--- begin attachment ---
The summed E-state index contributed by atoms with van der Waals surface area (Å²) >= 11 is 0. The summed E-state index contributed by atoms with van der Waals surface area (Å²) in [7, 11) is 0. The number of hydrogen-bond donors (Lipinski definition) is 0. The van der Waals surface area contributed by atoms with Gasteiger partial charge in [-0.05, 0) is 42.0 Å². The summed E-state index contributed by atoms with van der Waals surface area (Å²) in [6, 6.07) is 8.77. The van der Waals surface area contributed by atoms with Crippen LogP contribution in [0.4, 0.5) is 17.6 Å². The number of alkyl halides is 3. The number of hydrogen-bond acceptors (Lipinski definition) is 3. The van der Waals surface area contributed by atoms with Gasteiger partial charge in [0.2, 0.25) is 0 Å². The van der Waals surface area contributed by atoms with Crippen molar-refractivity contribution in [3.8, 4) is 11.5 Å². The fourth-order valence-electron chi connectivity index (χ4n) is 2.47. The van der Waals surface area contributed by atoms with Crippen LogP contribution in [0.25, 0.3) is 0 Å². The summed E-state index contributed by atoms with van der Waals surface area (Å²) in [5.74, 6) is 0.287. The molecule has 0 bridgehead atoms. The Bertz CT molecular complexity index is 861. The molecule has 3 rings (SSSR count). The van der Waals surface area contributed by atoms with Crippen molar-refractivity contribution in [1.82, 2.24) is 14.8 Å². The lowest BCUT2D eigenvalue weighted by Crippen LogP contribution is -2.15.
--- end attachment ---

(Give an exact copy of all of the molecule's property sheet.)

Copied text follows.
The summed E-state index contributed by atoms with van der Waals surface area (Å²) >= 11 is 0. The summed E-state index contributed by atoms with van der Waals surface area (Å²) in [7, 11) is 0. The number of hydrogen-bond donors (Lipinski definition) is 0. The van der Waals surface area contributed by atoms with Gasteiger partial charge in [-0.05, 0) is 42.0 Å². The summed E-state index contributed by atoms with van der Waals surface area (Å²) in [6, 6.07) is 8.77. The van der Waals surface area contributed by atoms with Crippen LogP contribution in [0.4, 0.5) is 17.6 Å². The number of alkyl halides is 3. The number of hydrogen-bond acceptors (Lipinski definition) is 3. The van der Waals surface area contributed by atoms with Gasteiger partial charge in [0.2, 0.25) is 0 Å². The van der Waals surface area contributed by atoms with Crippen molar-refractivity contribution in [3.8, 4) is 11.5 Å². The fourth-order valence-electron chi connectivity index (χ4n) is 2.47. The van der Waals surface area contributed by atoms with Crippen LogP contribution in [0.25, 0.3) is 0 Å². The summed E-state index contributed by atoms with van der Waals surface area (Å²) in [5.74, 6) is 0.287. The molecule has 0 bridgehead atoms. The Bertz CT molecular complexity index is 861. The molecule has 3 rings (SSSR count). The van der Waals surface area contributed by atoms with Crippen molar-refractivity contribution in [1.82, 2.24) is 14.8 Å². The lowest BCUT2D eigenvalue weighted by Crippen LogP contribution is -2.15.